Talk about your reproductive imperatives... Following the (obvious) logic, having children would be Job Number 1. This type of thing has been done before (everything has been done before), but usually badly. I didn't want the standard patriarchal "let's protect the womenfolk and keep them barefoot, pregnant, and safe" male-dominated society here. Following our mantra, here was my thinking:

Oh my God...

Religion has been the engine driving historical events as much as any other cause, and it's difficult to imagine a human society without some sort of religion. Personally, I'm utterly fascinated by religion (though I'm agnostic myself). For DARK WATER'S EMBRACE, I put together another appendix for religion, which again was dropped from the eventual book. Here's what I wrote there -- it explains the thinking I had:

The religious backgrounds of the crew of the Ibn Battuta were as varied as their nationalities: Hindus, Christians, Jews, Muslims, Pantheists, Atheists. The entire alphabet soup of religion, Agnostic to Zen Buddhist, could be found aboard the ship.

However, as the Ibn Battuta left Earth's solar system entirely and continued on into true interstellar space, and as the voyage continued through unending decades, the immense separation from the Earthly origins of those religions sapped them of much of their vitality, and finally snapped the ties of the Earth-based historical biases of the religions. Among the ship members of the Ibn Battuta, a new belief system slowly rose, one that stated that a new world must certainly have new gods and new rites. Borrowing from Shintoism, from Gnostic Christianity, as well as from nature-based religions such as druidism, Wicca and various African mythologies, this belief system (eventually to be called Njia--'the Way' in the African language Kiswahili) stressed a tolerant and harmonious relationship with nature, a ritualized cleanliness and purity, and a sexuality that was decidedly out of the mainstream of Judeo-Christian ethics.

Like the religions from which it had evolved, Njia assumed a pantheon of gods. As the religion evolved, the belief structures became less fluid, evolving into a code of behavior obeyed by most of the Ibn Battuta's crew. Once landfall on Mictlan was made, a Miccailian influence, based on the carvings of their stelae, crept into the religion, along with a plethora of additional minor deities called kami, each of whom inhabited a specific Mictlanian location, linking the forces of nature with divine influence.

In the decades following the tragic loss of the Ibn Battuta, Njia also became more homophobic, particularly regarding lesbianism (unlike western Earth society, which was far less tolerant of male homosexuality than of female -- lesbianism was often used as standard titillation in male pornography). This intolerance reflected the fragile nature of the survivor's society and the importance of reproduction to the survivors of the Ibn Battuta disaster. It must also--to some degree--be laid at the Matriarch Gabriela Rusack's feet, due to her known lesbianism and her steadfast refusal to allow herself to become part of the breeding pool. On the other hand, the patriarchalism and static hierarchy of most Earth religions was entirely lost: Njian beliefs stated that anyone--with sufficient ceremonial purification--could serve as priest. Everyone was encouraged to share the priestly duties, and males and female enjoyed equal status in reality as well as law.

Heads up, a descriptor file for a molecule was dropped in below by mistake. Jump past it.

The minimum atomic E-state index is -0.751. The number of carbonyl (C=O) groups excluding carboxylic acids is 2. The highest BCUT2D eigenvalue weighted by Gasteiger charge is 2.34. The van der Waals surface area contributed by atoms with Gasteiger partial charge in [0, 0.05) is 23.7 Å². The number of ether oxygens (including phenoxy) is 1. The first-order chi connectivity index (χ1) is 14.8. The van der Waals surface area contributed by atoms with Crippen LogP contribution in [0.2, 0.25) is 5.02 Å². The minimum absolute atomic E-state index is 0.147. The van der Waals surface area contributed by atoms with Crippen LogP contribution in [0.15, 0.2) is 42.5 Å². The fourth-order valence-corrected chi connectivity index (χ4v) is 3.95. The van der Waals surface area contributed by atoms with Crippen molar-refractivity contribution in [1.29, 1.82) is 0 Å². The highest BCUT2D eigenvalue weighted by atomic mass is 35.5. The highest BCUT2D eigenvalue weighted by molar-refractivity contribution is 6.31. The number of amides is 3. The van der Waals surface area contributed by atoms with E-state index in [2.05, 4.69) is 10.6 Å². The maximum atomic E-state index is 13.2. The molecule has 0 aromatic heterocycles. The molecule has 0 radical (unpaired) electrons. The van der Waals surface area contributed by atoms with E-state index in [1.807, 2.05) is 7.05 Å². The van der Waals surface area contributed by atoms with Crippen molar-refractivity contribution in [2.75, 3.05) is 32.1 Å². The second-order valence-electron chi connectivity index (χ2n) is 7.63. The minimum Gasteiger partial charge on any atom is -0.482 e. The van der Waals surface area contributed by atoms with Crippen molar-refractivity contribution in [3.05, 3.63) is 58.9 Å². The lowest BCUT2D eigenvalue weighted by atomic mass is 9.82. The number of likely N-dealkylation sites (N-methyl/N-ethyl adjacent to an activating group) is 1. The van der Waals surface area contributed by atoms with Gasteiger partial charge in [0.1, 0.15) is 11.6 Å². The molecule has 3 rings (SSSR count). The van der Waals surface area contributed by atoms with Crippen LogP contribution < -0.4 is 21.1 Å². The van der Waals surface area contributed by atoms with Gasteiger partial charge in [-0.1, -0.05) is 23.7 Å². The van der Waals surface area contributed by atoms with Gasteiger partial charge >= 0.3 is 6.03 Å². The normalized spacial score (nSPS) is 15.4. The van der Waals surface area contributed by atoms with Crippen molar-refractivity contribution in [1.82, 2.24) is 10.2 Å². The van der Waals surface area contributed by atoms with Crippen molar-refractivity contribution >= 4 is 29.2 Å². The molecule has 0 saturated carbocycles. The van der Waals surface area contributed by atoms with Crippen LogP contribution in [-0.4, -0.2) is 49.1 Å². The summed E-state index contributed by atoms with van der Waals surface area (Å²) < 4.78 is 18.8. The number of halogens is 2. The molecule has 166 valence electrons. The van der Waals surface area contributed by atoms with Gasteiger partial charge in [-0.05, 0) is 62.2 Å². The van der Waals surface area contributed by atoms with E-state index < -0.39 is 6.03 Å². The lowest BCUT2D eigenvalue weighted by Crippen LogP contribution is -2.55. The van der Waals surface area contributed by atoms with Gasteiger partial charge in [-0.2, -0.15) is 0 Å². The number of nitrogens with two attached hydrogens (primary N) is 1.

By the end of the first century, Njia had become the de facto official religion of Mictlan. This is not to imply that other religions were entirely abandoned. The Martinez-Santos family had Christian adherents; the Allen-Levin family had Jewish; the Allen-Shimmura had Buddhist/Shinto. There were a few people who professed to believe other Earth-based or Mictlan-influenced religions, and others who believed in nothing at all (Gabriela Rusack, almost certainly tongue-in-cheek, insisted that she firmly believed in the classical Greek pantheon).

However, the vast majority of the society from the beginning were believers in Njia, and practiced those rites and customs. In many ways, the human society of Mictlan functioned as a loose theocracy.

By the time I'd gone through all the above, I had a pretty good idea of the human society. But all of this, all of it, was just background material: the history behind the story. Frankly, I think it might make a decent novel on its own, but it wasn't the novel I wanted to do. All this was just the past events, the foundation of the story.

I wanted the novel to take place several generations after the wreck of the ship. In fact, the initial working title for the novel was "Unto The Seventh Generation." I still needed to erect the actual framework of the novel...